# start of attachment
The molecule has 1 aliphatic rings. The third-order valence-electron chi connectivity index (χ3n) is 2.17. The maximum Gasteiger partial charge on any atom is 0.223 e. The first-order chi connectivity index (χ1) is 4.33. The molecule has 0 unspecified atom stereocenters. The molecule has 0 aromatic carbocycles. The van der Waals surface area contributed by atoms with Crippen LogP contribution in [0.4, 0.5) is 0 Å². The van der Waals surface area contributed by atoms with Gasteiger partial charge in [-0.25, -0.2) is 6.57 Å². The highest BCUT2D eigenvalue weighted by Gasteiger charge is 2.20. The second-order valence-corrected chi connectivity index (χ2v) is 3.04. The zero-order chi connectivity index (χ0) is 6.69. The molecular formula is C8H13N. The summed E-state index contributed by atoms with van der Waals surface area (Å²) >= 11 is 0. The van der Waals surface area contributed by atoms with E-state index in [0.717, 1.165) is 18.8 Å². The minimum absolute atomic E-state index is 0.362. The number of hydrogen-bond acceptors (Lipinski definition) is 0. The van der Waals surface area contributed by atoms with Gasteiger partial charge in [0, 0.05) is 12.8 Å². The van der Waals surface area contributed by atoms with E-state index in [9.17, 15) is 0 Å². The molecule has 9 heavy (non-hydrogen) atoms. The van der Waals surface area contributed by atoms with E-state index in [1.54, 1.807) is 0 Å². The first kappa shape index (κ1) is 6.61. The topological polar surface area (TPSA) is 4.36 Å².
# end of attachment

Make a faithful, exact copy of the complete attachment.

The molecule has 1 aliphatic rings. The third-order valence-electron chi connectivity index (χ3n) is 2.17. The maximum Gasteiger partial charge on any atom is 0.223 e. The first-order chi connectivity index (χ1) is 4.33. The molecule has 0 unspecified atom stereocenters. The molecule has 0 aromatic carbocycles. The van der Waals surface area contributed by atoms with Crippen LogP contribution in [0.4, 0.5) is 0 Å². The van der Waals surface area contributed by atoms with Gasteiger partial charge in [-0.25, -0.2) is 6.57 Å². The highest BCUT2D eigenvalue weighted by Gasteiger charge is 2.20. The second-order valence-corrected chi connectivity index (χ2v) is 3.04. The zero-order chi connectivity index (χ0) is 6.69. The molecular formula is C8H13N. The summed E-state index contributed by atoms with van der Waals surface area (Å²) >= 11 is 0. The van der Waals surface area contributed by atoms with E-state index in [0.717, 1.165) is 18.8 Å². The minimum absolute atomic E-state index is 0.362. The number of hydrogen-bond acceptors (Lipinski definition) is 0. The van der Waals surface area contributed by atoms with Gasteiger partial charge in [0, 0.05) is 12.8 Å². The van der Waals surface area contributed by atoms with E-state index in [9.17, 15) is 0 Å². The molecule has 9 heavy (non-hydrogen) atoms. The van der Waals surface area contributed by atoms with E-state index in [1.54, 1.807) is 0 Å². The first kappa shape index (κ1) is 6.61. The topological polar surface area (TPSA) is 4.36 Å².